In this brave world of social media, content, etc., photographs – great photographs – rule. Great photos are timeless and, regardless of the platform, important to any artist relations strategy. The experience of finding and using a great photo on the Internet can be a pain in the neck but also a golden opportunity to show an artist and your relationship to them. As as with anything related to business on the Internet the rules are murky and God help you if you have a misstep.
In the late 1980s, when I was the marketing director at QSC Audio, I had the idea of hiring famed photographer Annie Leibowitz to shoot photographs for a series of print ads. I liked her rock status and getting a renowned photographer to shoot products that were, quite honestly, dull, seemed attractive to me. I was going to make her part of the story.
I got the phone number of her agent and called him. I should have known that this was going be out of my price range when I discovered that an agent was involved. I was told that it would cost in the neighborhood of $12,000 per day plus all travel and meals for a staff of five. Needless to say it never got off the ground. But, looking back, at least the rules were spelled out and it was a simple “yes” or “no” deal. It’s not so easy any more.
These days there is confusion surrounding this, especially with photos of artists. I’m not talking about permission to use a photo. That’s pretty straightforward. I always clear a photo prior to using, although even that gets weird. Not too long ago I came across, what I thought was, a great photo of the bassist and singer, Meshell Ndegeocello. It was on the Facebook page of a venue that she had just performed at. Just to be sure, I contacted her manager to let her know that I thought it was a cool shot and I was going to post it on the Heil Sound Facebook page. The response was, “we don’t think that is a good picture so please don’t post it.” I like these folks a lot so I resisted the urge to point out that the ship had sailed the instant that the venue posted it.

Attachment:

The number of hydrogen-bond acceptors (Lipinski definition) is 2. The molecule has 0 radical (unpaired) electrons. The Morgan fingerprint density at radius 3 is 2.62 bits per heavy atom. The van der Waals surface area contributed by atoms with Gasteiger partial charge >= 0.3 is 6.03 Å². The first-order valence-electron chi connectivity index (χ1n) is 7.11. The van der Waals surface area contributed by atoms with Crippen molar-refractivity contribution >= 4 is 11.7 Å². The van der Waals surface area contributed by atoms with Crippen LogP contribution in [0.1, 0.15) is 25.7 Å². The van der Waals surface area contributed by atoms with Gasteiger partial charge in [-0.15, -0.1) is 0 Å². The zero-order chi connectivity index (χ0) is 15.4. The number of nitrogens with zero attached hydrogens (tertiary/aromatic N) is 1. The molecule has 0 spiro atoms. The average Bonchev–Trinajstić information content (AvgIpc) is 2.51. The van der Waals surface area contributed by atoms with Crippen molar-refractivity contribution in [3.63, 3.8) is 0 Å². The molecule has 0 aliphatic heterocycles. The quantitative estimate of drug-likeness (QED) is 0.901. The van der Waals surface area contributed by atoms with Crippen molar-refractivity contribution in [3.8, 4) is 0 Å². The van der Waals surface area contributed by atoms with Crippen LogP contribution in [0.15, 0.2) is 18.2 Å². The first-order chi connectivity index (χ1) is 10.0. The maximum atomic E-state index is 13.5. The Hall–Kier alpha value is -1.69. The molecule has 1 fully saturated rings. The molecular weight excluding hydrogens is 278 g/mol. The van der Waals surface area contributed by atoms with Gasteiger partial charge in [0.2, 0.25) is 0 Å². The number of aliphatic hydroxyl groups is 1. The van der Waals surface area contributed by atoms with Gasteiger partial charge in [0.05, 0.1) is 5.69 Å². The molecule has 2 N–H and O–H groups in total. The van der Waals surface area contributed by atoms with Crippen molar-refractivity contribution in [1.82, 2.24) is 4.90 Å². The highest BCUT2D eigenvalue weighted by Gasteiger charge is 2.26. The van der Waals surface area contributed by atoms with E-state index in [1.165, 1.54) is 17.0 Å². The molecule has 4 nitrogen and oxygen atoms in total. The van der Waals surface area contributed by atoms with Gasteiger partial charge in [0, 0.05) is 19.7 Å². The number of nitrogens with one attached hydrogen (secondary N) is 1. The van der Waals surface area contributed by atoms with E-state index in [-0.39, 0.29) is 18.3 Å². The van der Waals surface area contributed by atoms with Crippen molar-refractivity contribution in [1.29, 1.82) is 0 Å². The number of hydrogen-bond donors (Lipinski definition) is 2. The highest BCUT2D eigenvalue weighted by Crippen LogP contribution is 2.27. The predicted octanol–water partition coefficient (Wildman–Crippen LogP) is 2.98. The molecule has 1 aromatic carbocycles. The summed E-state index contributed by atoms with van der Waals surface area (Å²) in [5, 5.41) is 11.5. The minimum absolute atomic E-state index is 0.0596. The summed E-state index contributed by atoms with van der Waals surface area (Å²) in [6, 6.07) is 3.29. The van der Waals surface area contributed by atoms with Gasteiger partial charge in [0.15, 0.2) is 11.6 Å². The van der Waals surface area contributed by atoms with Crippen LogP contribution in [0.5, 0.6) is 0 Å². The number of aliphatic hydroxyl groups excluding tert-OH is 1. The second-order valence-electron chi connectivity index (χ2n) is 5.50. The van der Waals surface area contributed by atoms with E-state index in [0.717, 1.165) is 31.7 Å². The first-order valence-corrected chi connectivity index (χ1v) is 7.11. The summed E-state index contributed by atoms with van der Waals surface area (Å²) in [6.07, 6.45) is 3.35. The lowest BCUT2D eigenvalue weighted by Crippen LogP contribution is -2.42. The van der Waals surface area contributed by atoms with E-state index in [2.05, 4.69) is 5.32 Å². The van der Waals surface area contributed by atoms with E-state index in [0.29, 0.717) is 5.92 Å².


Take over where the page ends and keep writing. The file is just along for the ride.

My latest episode involved several photos of singer/guitar player Lauren Larson from the Austin-based band, Ume. She is a rocker, and a photogenic rocker at that. Perfect for a promo that I helped put together with Heil Sound, Electra Guitars, ZT Amplifiers, and Ultimate Ears. I found four shots that I thought were great and could fit into the message. They were from four different photographers and all had watermarks on them.
I sent Lauren an email to get her permission to use the photos and she agreed but asked me to also get permission from each of the four photographers. She gave me their email addresses and I set about to get the needed nod. The first response from all of them was fairly consistent – “I love helping this band but if the picture is for commercial purposes I want to get paid.” My response? “Fine, how much?” Silence. Then responses started trickling in with tentative, almost apologetic price quotes. “Would seventy-five dollars be too much?”
The lone exception was Julian Bajsel, a photographer based in Houston, who provided a timely response with pricing, terms and great follow-up. His price was higher than the others and for good reason. He knows his stuff and does this on a regular basis. In fairness to the others, they are a great and talented bunch and clearly enjoyed shooting concert photos. In fact, Heil chose one for a teaser ad.
My point to all of this is, “Hey photographers, get your act together.” You’ve got a great opportunity to get your pictures in the hands of folks who will pay for the right shot. It won’t be Annie Leibowitz kind of money, but you will get your great concert photos into some cool places. But if you are a business, act like one when a manufacturer inquires about one of your photos.